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Australian universities need to refocus on learning rather than on marketing

By Dianna Kenny - posted Monday, 9 February 2004

I dream of a new age of curiosity. We have the technical means for it; the desire is there; the things to be known are infinite; the people who can employ themselves in this task exist. (Foucault, 1980, p. 198-199)

I went to university in those halcyon days of Commonwealth and teacher training scholarships, no HECS, a politically aware and active campus, stimulating small-group tutorials, well-stocked libraries, time to read for and write academic essays to which mentors provided useful feedback. At least we struggled to write prose that sought to unravel, explain, and apply complex and often-competing ideas about the social and natural worlds. In essence, the academic essay, small-group tutorials and campus political activity were the elements comprising our long apprenticeships as academic craft workers. We were part of Foucault’s new age of curiosity.

Many of the elements that shaped my generation’s intellectual and professional development are sadly absent from today’s university life. Clive Hamilton argues that students have been reformulated as consumers of educational commodities. “Commercialisation [has changed] the nature of universities … and students … When degrees become commodities, students are absolved of the responsibility to think…it is easier to reproduce ideas … than struggle with them.” It is difficult to struggle with ideas in an educational climate that no longer supports that struggle. In some faculties, the academic essay and small-group tutorials have all but disappeared in undergraduate courses. Multiple choice questions and distance education rule. The World Wide Web is the library. Campus is no longer politically aware or active. Students must work all year round to support their education, and cheating, copying and plagiarism have replaced intellectual inquiry and curiosity.


But why struggle when the intellectual demands have been so drastically reduced? Lower quality undergraduate degrees make good economic sense. In professional faculties, the poor quality of undergraduate degrees ensures that graduates are forced to enrol in post-graduate courses to gain sufficient expertise in their areas. Lest they learn too much in one postgraduate course, quality there has also been adjusted downwards. The old graduate diplomas are now the new Masters degrees. Entry requirements are flexible and standards variable. In fact, in some universities, students may enter directly at the Masters level and bypass an undergraduate degree altogether! Course credit arrangements allow students to gain two degrees for the price of one, or one degree in half the time, and grade inflation makes every student outstanding, even those who cannot spell, punctuate, think logically or construct a coherent sentence. Appeals against academic decisions to fail students for unacceptable work are often upheld. "Lifelong learning" is a euphemism for serial enrolment in a proliferation of substandard fee-paying post-graduate courses.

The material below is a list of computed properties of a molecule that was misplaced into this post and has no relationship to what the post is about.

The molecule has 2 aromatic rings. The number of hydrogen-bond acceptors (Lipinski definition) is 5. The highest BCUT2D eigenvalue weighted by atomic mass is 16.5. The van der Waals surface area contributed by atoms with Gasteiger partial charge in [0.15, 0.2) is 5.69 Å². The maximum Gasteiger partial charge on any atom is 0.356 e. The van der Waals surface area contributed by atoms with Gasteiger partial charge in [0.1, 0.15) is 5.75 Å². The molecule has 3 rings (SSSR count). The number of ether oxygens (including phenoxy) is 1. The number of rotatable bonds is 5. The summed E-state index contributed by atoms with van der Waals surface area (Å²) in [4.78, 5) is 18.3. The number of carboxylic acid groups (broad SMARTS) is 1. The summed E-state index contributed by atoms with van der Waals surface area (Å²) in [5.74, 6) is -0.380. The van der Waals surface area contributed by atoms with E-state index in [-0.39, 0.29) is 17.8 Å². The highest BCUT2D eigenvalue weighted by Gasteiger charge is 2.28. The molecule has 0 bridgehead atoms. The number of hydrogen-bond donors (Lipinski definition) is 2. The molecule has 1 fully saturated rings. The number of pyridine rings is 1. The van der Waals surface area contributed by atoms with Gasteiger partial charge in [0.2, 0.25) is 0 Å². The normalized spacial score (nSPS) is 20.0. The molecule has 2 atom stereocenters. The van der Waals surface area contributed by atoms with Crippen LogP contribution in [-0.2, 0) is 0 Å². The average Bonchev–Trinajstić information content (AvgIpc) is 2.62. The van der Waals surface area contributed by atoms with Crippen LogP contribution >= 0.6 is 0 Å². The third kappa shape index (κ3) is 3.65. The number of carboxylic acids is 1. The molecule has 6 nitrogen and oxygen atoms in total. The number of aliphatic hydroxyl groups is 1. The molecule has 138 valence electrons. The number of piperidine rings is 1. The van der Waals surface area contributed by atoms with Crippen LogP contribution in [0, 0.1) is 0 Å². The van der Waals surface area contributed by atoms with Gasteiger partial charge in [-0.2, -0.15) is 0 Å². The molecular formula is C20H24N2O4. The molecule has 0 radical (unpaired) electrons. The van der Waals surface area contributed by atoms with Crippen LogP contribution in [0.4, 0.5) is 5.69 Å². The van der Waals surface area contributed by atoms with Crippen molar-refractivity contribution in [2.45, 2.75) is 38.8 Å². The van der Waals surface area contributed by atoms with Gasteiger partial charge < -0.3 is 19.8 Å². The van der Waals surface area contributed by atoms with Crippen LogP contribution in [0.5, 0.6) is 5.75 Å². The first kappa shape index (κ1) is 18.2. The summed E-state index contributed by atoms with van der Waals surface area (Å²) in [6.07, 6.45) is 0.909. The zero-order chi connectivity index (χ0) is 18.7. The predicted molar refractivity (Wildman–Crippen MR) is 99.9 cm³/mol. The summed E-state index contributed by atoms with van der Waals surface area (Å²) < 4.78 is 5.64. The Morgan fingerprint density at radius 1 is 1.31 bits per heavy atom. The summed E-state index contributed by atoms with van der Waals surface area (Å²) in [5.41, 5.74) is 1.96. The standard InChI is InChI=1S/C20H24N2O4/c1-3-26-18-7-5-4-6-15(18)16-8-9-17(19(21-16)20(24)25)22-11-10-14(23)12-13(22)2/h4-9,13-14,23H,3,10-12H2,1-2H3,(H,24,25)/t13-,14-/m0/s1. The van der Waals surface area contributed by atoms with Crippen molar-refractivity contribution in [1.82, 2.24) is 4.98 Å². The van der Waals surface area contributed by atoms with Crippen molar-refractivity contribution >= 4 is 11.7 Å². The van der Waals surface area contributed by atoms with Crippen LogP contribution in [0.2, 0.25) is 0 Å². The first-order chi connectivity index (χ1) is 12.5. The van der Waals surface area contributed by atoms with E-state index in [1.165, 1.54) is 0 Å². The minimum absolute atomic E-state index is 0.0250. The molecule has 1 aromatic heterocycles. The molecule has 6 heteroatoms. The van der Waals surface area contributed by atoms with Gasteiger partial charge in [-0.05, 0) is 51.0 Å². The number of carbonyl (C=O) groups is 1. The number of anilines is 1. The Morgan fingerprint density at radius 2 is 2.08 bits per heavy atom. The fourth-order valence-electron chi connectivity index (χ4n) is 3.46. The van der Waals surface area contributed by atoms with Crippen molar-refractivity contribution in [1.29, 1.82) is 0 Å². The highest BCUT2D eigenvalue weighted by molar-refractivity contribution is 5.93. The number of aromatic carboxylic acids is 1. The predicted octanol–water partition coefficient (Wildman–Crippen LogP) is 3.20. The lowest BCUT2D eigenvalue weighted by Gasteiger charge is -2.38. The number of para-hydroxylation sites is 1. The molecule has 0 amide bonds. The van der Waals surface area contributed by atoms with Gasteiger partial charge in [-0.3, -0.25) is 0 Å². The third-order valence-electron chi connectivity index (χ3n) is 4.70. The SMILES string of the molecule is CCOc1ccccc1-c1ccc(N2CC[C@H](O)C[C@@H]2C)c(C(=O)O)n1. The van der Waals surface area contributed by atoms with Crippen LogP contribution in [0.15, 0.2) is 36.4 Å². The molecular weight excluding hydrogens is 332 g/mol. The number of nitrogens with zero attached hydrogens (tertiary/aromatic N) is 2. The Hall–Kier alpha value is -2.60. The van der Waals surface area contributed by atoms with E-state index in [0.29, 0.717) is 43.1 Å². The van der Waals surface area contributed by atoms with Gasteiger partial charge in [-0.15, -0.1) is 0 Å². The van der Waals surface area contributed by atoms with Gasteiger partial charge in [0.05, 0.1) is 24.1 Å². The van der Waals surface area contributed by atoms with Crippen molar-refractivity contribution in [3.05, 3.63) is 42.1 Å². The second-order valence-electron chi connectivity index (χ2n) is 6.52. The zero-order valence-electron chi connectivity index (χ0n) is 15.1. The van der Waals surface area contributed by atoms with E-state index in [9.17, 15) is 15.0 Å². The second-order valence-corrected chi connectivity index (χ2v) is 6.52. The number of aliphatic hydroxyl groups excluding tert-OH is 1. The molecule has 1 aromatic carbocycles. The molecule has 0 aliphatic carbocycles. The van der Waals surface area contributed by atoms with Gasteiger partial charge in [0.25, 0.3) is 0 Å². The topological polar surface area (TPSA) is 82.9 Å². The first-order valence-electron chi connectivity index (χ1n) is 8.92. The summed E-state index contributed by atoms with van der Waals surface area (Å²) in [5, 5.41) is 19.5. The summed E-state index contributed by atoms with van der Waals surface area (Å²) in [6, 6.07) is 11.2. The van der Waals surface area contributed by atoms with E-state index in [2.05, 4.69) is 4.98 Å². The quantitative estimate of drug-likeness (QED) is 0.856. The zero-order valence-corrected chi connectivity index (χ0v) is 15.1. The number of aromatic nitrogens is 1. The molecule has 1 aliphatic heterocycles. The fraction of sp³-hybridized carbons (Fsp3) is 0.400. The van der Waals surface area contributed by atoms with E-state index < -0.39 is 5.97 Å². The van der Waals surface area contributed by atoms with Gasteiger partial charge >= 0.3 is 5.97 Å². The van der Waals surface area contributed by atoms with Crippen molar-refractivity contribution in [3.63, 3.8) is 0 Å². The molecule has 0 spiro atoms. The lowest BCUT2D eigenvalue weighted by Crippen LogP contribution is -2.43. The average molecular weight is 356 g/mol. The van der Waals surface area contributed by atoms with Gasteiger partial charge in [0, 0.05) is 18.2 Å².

Changes to industry awards and associated funding problems have heralded an end to our over-reliance on casual teaching staff to plug the gaps left by permanent staff shortages. The staff-student ratio at Australia’s so-called premier university has shown a steady increase over the five-year period 1998-2003 from 13.8 to 17.0. Students, of necessity, get less individual attention in all but the privileged faculties and have become more instrumental and demanding. And justifiably so – they are paying more through HECS for their tertiary qualification and receiving less and less in return.